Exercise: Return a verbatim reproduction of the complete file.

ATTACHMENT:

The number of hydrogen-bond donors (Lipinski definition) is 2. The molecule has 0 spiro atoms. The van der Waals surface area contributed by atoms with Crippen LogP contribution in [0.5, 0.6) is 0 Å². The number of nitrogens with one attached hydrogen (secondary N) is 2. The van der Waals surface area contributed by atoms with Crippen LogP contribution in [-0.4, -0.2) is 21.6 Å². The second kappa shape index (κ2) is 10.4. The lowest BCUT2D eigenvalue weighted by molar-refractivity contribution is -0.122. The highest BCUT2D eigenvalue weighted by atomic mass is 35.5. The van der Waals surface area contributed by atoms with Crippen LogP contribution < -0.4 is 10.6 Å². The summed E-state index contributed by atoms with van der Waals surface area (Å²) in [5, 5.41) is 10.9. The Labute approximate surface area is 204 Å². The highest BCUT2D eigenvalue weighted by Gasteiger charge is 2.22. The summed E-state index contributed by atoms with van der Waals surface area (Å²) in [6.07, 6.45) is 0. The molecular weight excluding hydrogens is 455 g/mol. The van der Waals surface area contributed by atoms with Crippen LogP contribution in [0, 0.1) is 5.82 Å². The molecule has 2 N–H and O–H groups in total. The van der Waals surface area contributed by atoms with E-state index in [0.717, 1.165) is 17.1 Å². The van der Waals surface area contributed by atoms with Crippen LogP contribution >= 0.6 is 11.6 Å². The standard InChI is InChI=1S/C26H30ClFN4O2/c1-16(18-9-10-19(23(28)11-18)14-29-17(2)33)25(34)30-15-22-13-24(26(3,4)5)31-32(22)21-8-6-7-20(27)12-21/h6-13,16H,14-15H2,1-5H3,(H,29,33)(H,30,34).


The number of hydrogen-bond donors (Lipinski definition) is 2. The molecule has 0 spiro atoms. The van der Waals surface area contributed by atoms with Crippen LogP contribution in [0.5, 0.6) is 0 Å². The number of nitrogens with one attached hydrogen (secondary N) is 2. The van der Waals surface area contributed by atoms with Crippen LogP contribution in [-0.4, -0.2) is 21.6 Å². The second kappa shape index (κ2) is 10.4. The lowest BCUT2D eigenvalue weighted by molar-refractivity contribution is -0.122. The highest BCUT2D eigenvalue weighted by atomic mass is 35.5. The van der Waals surface area contributed by atoms with Crippen LogP contribution < -0.4 is 10.6 Å². The summed E-state index contributed by atoms with van der Waals surface area (Å²) in [5, 5.41) is 10.9. The Labute approximate surface area is 204 Å². The highest BCUT2D eigenvalue weighted by Gasteiger charge is 2.22. The summed E-state index contributed by atoms with van der Waals surface area (Å²) in [6.07, 6.45) is 0. The molecular weight excluding hydrogens is 455 g/mol. The van der Waals surface area contributed by atoms with Crippen LogP contribution in [0, 0.1) is 5.82 Å². The molecule has 2 N–H and O–H groups in total. The van der Waals surface area contributed by atoms with E-state index in [0.717, 1.165) is 17.1 Å². The van der Waals surface area contributed by atoms with Crippen LogP contribution >= 0.6 is 11.6 Å². The standard InChI is InChI=1S/C26H30ClFN4O2/c1-16(18-9-10-19(23(28)11-18)14-29-17(2)33)25(34)30-15-22-13-24(26(3,4)5)31-32(22)21-8-6-7-20(27)12-21/h6-13,16H,14-15H2,1-5H3,(H,29,33)(H,30,34).